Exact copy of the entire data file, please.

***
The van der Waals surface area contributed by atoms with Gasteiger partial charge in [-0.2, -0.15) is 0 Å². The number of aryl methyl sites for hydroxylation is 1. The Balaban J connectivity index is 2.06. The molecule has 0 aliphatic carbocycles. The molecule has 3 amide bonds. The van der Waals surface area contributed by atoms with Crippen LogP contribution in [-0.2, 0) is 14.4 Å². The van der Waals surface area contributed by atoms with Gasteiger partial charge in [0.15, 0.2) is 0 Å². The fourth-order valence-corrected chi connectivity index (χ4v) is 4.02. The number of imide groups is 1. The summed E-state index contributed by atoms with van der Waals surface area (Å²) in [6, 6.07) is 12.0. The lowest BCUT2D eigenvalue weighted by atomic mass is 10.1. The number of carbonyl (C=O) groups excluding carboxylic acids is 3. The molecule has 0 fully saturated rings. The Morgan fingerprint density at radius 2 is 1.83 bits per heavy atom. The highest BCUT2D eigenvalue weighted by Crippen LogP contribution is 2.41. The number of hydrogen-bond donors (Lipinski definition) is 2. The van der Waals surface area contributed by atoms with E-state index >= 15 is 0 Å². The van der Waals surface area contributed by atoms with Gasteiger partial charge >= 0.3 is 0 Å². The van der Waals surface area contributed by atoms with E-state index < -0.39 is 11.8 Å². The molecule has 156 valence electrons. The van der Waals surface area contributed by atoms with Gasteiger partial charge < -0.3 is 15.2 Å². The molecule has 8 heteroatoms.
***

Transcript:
The van der Waals surface area contributed by atoms with Gasteiger partial charge in [-0.2, -0.15) is 0 Å². The number of aryl methyl sites for hydroxylation is 1. The Balaban J connectivity index is 2.06. The molecule has 0 aliphatic carbocycles. The molecule has 3 amide bonds. The van der Waals surface area contributed by atoms with Crippen LogP contribution in [-0.2, 0) is 14.4 Å². The van der Waals surface area contributed by atoms with Gasteiger partial charge in [0.15, 0.2) is 0 Å². The fourth-order valence-corrected chi connectivity index (χ4v) is 4.02. The number of imide groups is 1. The summed E-state index contributed by atoms with van der Waals surface area (Å²) in [6, 6.07) is 12.0. The lowest BCUT2D eigenvalue weighted by atomic mass is 10.1. The number of carbonyl (C=O) groups excluding carboxylic acids is 3. The molecule has 0 fully saturated rings. The Morgan fingerprint density at radius 2 is 1.83 bits per heavy atom. The highest BCUT2D eigenvalue weighted by Crippen LogP contribution is 2.41. The number of hydrogen-bond donors (Lipinski definition) is 2. The van der Waals surface area contributed by atoms with E-state index >= 15 is 0 Å². The van der Waals surface area contributed by atoms with Gasteiger partial charge >= 0.3 is 0 Å². The van der Waals surface area contributed by atoms with E-state index < -0.39 is 11.8 Å². The molecule has 156 valence electrons. The van der Waals surface area contributed by atoms with Gasteiger partial charge < -0.3 is 15.2 Å². The molecule has 8 heteroatoms.